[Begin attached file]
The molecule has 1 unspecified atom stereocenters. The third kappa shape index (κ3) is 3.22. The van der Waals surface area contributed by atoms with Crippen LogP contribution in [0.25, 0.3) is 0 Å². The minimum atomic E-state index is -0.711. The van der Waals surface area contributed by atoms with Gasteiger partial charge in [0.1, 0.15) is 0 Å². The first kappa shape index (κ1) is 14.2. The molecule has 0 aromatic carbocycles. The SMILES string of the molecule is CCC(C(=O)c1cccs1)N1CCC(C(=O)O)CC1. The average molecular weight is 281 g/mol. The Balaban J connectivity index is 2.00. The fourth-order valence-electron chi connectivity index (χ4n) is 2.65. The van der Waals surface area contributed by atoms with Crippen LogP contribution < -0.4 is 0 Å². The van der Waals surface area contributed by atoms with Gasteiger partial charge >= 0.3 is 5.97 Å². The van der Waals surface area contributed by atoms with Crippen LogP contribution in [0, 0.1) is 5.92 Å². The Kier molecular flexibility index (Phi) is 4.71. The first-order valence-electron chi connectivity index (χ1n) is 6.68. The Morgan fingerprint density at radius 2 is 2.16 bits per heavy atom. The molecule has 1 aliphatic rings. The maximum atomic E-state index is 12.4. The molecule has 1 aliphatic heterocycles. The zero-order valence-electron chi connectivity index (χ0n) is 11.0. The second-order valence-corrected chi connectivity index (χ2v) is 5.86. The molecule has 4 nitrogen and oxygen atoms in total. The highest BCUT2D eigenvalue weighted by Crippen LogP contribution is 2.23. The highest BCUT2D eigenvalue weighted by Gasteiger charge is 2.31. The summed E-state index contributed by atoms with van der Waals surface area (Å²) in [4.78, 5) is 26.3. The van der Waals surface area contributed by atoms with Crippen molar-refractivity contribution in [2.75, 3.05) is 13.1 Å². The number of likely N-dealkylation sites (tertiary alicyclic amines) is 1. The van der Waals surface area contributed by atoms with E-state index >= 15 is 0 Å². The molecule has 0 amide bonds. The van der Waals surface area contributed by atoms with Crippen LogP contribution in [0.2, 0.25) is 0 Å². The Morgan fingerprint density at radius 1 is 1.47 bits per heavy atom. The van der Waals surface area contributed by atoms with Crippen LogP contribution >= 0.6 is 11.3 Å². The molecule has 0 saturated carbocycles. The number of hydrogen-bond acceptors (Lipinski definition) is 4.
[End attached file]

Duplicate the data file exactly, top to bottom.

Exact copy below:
The molecule has 1 unspecified atom stereocenters. The third kappa shape index (κ3) is 3.22. The van der Waals surface area contributed by atoms with Crippen LogP contribution in [0.25, 0.3) is 0 Å². The minimum atomic E-state index is -0.711. The van der Waals surface area contributed by atoms with Gasteiger partial charge in [0.1, 0.15) is 0 Å². The first kappa shape index (κ1) is 14.2. The molecule has 0 aromatic carbocycles. The SMILES string of the molecule is CCC(C(=O)c1cccs1)N1CCC(C(=O)O)CC1. The average molecular weight is 281 g/mol. The Balaban J connectivity index is 2.00. The fourth-order valence-electron chi connectivity index (χ4n) is 2.65. The van der Waals surface area contributed by atoms with Crippen LogP contribution < -0.4 is 0 Å². The van der Waals surface area contributed by atoms with Gasteiger partial charge >= 0.3 is 5.97 Å². The van der Waals surface area contributed by atoms with Crippen LogP contribution in [0, 0.1) is 5.92 Å². The Kier molecular flexibility index (Phi) is 4.71. The first-order valence-electron chi connectivity index (χ1n) is 6.68. The Morgan fingerprint density at radius 2 is 2.16 bits per heavy atom. The molecule has 1 aliphatic rings. The maximum atomic E-state index is 12.4. The molecule has 1 aliphatic heterocycles. The zero-order valence-electron chi connectivity index (χ0n) is 11.0. The second-order valence-corrected chi connectivity index (χ2v) is 5.86. The molecule has 4 nitrogen and oxygen atoms in total. The highest BCUT2D eigenvalue weighted by Crippen LogP contribution is 2.23. The highest BCUT2D eigenvalue weighted by Gasteiger charge is 2.31. The summed E-state index contributed by atoms with van der Waals surface area (Å²) in [4.78, 5) is 26.3. The van der Waals surface area contributed by atoms with Crippen molar-refractivity contribution in [2.75, 3.05) is 13.1 Å². The number of likely N-dealkylation sites (tertiary alicyclic amines) is 1. The van der Waals surface area contributed by atoms with E-state index >= 15 is 0 Å². The molecule has 0 amide bonds. The van der Waals surface area contributed by atoms with Crippen LogP contribution in [0.2, 0.25) is 0 Å². The Morgan fingerprint density at radius 1 is 1.47 bits per heavy atom. The van der Waals surface area contributed by atoms with Crippen LogP contribution >= 0.6 is 11.3 Å². The molecule has 0 saturated carbocycles. The number of hydrogen-bond acceptors (Lipinski definition) is 4.